3D Blood Vessels can be Printed in Mere Seconds

by Kathy Jones on  September 16, 2012 at 5:55 PM News on IT in Healthcare   - G J E 4
A novel technology that can fabricate microscale three dimensional (3D) structures out of soft, biocompatible hydrogels has been developed by nanoengineers at the University of California, San Diego.
 3D Blood Vessels can be Printed in Mere Seconds
3D Blood Vessels can be Printed in Mere Seconds

Near term, the technology could lead to better systems for growing and studying cells, including stem cells, in the laboratory. Long-term, the goal is to be able to print biological tissues for regenerative medicine.

For example, in the future, doctors may repair the damage caused by heart attack by replacing it with tissue that rolled off of a printer.

The biofabrication technology, called dynamic optical projection stereolithography (DOPsL), was developed in the laboratory of NanoEngineering Professor Shaochen Chen.

Current fabrication techniques, such as photolithography and micro-contact printing, are limited to generating simple geometries or 2D patterns.

Stereolithography is best known for its ability to print large objects such as tools and car parts. The difference, said Chen, is in the micro- and nanoscale resolution required to print tissues that mimic nature's fine-grained details, including blood vessels, which are essential for distributing nutrients and oxygen throughout the body.

Without the ability to print vasculature, an engineered liver or kidney, for example, is useless in regenerative medicine. With DOPsL, Chen's team was able to achieve more complex geometries common in nature such as flowers, spirals and hemispheres. Other current 3D fabrication techniques, such as two-photon photopolymerization, can take hours to fabricate a 3D part.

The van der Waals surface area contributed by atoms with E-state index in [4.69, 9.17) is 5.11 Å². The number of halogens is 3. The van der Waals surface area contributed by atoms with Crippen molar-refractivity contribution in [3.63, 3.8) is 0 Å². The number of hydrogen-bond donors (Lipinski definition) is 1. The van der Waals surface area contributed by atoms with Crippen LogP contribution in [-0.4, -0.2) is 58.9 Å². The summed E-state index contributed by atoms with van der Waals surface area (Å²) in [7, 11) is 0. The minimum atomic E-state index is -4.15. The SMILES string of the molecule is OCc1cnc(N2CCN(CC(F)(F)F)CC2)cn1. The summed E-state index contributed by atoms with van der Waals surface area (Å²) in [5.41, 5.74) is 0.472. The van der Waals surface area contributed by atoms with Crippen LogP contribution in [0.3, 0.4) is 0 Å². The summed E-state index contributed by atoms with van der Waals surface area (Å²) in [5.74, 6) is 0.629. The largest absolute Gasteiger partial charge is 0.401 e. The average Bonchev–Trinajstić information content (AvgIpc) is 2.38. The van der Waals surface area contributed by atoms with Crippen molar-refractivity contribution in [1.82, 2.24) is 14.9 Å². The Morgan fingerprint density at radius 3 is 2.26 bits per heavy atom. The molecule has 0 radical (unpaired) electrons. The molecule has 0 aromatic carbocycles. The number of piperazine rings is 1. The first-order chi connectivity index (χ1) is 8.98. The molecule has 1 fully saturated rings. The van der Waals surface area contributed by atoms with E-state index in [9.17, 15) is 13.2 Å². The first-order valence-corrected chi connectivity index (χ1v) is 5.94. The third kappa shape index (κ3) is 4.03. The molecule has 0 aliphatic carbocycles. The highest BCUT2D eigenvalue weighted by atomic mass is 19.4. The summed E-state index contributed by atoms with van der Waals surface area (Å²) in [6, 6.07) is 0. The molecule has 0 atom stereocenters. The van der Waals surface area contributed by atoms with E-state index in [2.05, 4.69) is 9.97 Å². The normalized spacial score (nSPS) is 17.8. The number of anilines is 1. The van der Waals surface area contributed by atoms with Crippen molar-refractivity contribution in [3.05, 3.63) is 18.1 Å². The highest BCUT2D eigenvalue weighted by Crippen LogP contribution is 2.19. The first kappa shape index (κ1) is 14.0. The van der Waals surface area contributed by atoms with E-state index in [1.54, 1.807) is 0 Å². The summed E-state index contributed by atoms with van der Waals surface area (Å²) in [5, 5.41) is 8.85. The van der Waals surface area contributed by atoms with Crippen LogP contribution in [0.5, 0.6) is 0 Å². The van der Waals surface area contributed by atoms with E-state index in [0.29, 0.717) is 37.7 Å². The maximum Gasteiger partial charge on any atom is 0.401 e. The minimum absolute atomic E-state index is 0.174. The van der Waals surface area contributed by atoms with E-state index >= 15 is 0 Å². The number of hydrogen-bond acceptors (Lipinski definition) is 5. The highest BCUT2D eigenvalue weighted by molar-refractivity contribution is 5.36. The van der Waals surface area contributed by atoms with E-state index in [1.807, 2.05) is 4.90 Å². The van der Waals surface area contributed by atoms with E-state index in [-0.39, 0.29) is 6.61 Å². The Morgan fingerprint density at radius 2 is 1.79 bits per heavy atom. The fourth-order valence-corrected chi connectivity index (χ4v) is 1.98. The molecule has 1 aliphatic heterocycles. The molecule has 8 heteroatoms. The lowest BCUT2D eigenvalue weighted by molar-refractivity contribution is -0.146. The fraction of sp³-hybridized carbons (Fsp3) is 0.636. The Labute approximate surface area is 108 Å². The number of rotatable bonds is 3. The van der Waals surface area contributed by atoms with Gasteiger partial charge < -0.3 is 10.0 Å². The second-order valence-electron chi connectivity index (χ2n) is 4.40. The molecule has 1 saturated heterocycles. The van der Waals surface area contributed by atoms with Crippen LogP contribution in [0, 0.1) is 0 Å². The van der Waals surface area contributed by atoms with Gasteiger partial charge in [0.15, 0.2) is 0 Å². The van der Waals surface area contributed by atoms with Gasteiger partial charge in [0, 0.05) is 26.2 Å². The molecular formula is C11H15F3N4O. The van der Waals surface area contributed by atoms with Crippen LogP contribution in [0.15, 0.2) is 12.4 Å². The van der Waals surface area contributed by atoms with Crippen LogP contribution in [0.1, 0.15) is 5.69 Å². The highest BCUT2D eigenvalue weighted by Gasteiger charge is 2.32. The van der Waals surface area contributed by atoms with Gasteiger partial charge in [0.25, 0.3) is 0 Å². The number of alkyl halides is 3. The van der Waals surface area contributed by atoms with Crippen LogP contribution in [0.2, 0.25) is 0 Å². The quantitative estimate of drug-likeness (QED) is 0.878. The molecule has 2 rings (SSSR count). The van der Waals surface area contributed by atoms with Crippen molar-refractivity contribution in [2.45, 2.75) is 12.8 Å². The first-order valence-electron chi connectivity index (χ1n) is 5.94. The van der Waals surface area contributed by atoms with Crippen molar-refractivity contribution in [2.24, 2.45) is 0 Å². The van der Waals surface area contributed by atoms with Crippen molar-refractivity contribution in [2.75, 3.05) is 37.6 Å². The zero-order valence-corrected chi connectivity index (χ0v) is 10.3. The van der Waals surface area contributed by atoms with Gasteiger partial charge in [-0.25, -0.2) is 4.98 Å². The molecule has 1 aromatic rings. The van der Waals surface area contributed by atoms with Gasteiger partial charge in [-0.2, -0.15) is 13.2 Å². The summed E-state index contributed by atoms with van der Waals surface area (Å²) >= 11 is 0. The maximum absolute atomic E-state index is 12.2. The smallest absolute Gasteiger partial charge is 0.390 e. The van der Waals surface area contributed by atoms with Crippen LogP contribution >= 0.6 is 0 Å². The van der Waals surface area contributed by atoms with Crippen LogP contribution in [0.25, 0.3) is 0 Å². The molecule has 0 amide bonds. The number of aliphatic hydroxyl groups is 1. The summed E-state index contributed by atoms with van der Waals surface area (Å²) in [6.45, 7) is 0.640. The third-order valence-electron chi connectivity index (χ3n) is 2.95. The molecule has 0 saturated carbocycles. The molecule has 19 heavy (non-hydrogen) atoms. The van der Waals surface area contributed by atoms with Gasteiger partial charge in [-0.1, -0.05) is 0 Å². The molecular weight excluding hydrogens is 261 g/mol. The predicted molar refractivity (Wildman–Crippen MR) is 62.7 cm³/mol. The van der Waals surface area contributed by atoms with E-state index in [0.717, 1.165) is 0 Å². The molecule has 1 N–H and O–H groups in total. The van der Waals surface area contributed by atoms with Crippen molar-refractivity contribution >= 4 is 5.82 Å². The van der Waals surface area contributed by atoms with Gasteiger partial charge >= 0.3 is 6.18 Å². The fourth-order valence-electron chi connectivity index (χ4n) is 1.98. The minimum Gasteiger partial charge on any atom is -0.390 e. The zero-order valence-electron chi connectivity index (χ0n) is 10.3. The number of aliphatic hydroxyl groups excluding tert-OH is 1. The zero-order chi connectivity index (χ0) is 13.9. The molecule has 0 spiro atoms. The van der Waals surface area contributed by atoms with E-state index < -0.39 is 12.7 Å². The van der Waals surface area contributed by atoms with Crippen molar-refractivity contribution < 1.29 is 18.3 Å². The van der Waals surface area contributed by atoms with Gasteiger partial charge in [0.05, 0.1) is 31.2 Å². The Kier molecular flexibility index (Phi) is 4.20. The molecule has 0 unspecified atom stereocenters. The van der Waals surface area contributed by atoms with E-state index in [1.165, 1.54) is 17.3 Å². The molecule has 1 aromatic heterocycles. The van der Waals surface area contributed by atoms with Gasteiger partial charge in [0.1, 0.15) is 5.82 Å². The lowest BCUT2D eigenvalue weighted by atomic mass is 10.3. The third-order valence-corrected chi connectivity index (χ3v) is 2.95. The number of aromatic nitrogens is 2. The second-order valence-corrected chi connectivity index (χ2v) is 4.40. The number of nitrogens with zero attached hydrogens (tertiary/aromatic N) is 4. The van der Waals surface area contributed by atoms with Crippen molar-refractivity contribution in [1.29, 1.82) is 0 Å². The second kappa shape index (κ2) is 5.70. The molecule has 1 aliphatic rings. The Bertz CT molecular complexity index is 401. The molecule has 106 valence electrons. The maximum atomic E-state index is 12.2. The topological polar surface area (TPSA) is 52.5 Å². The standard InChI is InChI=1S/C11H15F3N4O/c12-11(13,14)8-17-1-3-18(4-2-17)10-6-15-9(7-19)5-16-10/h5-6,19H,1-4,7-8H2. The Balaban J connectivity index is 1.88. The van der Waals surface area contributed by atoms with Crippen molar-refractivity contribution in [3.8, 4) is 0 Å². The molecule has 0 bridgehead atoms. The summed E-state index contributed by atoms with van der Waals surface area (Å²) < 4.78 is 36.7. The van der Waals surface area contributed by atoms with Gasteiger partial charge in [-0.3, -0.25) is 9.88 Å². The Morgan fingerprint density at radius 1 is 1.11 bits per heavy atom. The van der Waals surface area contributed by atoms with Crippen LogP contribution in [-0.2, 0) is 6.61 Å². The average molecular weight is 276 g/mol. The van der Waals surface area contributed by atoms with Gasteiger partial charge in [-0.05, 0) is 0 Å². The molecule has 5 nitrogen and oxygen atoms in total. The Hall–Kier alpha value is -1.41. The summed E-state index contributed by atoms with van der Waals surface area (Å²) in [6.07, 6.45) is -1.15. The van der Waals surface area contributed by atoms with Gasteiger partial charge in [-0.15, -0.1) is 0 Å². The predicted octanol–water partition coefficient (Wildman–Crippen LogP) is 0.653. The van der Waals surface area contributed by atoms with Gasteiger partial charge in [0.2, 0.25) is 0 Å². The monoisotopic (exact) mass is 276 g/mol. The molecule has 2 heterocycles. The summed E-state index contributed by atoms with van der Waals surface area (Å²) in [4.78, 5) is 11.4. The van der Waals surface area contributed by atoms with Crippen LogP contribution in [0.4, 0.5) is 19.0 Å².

The biofabrication technique uses a computer projection system and precisely controlled micromirrors to shine light on a selected area of a solution containing photo-sensitive biopolymers and cells.

This photo-induced solidification process forms one layer of solid structure at a time, but in a continuous fashion. The technology is part of a new biofabrication technology that Chen is developing under a four-year, 1.5 million dollar grant from the National Institutes of Health.

The Chen Research Group is focused on fabrication of nanostructured biomaterials and nanophotonics for biomedical engineering applications and recently moved into the new Structural and Materials Engineering Building, which is bringing nano and structural engineers, medical device labs and visual artists into a collaborative environment under one roof.

Details about the technology has been published in the journal Advanced Materials. (ANI)

Source: ANI

Post your Comments

Comments should be on the topic and should not be abusive. The editorial team reserves the right to review and moderate the comments posted on the site.
User Avatar
* Your comment can be maximum of 2500 characters
Notify me when reply is posted I agree to the terms and conditions

You May Also Like

View All